Continuous ESP Block Approach: The patient will be positioned in seated position with side or sides to be blocked marked. The T5 spinous process will be identified by palpation starting with C7 and continuing caudad. C7 is the most prominent spinous process anatomically. The T5 spinous process will be marked with a marking pen. The block area will be cleaned using 2% chlorhexidine solution. The entire block procedure is performed under strict aseptic technique. An ultrasound probe covered in a sterile probe cover will be placed at the T5 spinous process in a cephalad to caudad orientation and moved lateral until the T5 transverse process is identified. 1-2ml of 1% lidocaine will be administered just above the ultrasound probe for local skin infiltration. An 18 gauge Tuohy needle will then be inserted in plane in a cephalad to caudad direction under ultrasound visualization until the tip of the needle touches the T5 transverse process. The T5 transverse process is the anatomical target for this block. 20ml of 0.5% ropivacaine will then be injected using slow fractionated injection, aspirating every 5ml to ensure the needle tip is not intravascular. Local anesthetic spread in the appropriate plane will be confirmed with ultrasound. Once injection is complete, a 20 gauge nonstimulating catheter will be inserted through the Tuohy needle. Catheter tip placement will be confirmed with ultrasound. If bilateral blocks are to be performed, the procedure will then be repeated on the contralateral side. Upon patient arrival to PACU, a continuous infusion of 0.25% lidocaine at 10ml/hr per side blocked via ESP catheter will be initiated and continued for 72 hours or until 12 hours prior to patient discharge.

If the patient is randomized to the continuous nerve block group and is undergoing abdominal surgery, an anesthesiologist on the Acute Interventional Perioperative Pain Service (AIPPS) will administer the block with this approach:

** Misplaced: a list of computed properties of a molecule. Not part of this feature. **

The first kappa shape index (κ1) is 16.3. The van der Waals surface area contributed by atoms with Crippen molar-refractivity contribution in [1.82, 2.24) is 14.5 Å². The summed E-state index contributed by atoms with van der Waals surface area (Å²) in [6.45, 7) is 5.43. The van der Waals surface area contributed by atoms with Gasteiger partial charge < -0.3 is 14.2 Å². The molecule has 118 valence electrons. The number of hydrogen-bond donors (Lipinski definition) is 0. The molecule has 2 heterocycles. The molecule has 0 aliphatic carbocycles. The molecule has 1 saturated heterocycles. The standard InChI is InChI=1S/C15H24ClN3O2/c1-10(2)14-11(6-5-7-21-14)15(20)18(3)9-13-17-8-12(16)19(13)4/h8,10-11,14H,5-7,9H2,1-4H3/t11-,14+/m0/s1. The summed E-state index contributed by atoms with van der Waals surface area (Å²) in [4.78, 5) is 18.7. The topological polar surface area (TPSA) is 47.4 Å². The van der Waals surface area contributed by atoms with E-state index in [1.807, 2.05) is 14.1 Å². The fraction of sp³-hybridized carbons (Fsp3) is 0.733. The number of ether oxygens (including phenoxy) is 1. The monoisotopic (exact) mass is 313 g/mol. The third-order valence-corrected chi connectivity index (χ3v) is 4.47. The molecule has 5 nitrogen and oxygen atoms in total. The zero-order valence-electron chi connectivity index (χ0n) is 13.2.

Continuous QL Block Approach: The patient will be positioned in lateral decubitus position with the side to be blocked facing up and the side or sides to be blocked marked. The block area will be cleaned using 2% chlorhexidine solution. The entire block procedure is performed under strict aseptic technique. An ultrasound probe covered in a sterile probe cover will be placed transversally between the iliac crest and the costal margin at the level of the anterior axillary line and the three muscles of the anterolateral abdominal wall (external oblique, internal oblique and transversus abdominis) will be identified. The probe will then be moved posteriorly until the transversus abdominis muscle (TAM) tapers off into its aponeurosis approximately at the level of the posterior axillary line, and posteriorly to this the intersection of the transversalis fascia with the lateral side of the QL muscle will be identified. An 18 gauge Tuohy needle will then be inserted in plane in an anterior to posterior direction until the tip of the needle is visualized at the intersection of the transversalis fascia with the lateral side of the QL muscle. The intersection of the transversalis fascia with the lateral side of the QL muscle is the anatomical target for this block. Once the initial injection of local anesthetic is complete, a 20 gauge nonstimulating catheter will be inserted through the Tuohy needle. Catheter tip placement will be confirmed with ultrasound. If bilateral blocks are to be performed, the patient will be repositioned, the area to be blocked will be cleaned and prepared in a strict aseptic fashion as described above, and the procedure will then be repeated on the contralateral side. Upon patient arrival to PACU, a continuous infusion of 0.25% Lidocaine at 10ml/hr per side blocked via QLB catheter will be initiated and continued for 72 hours or until 12 hours prior to patient discharge.

If the patient is randomized to the single block plus IV lidocaine group and is undergoing thoracic surgery, an anesthesiologist on the Acute Interventional Perioperative Pain Service (AIPPS) will administer the block with this approach: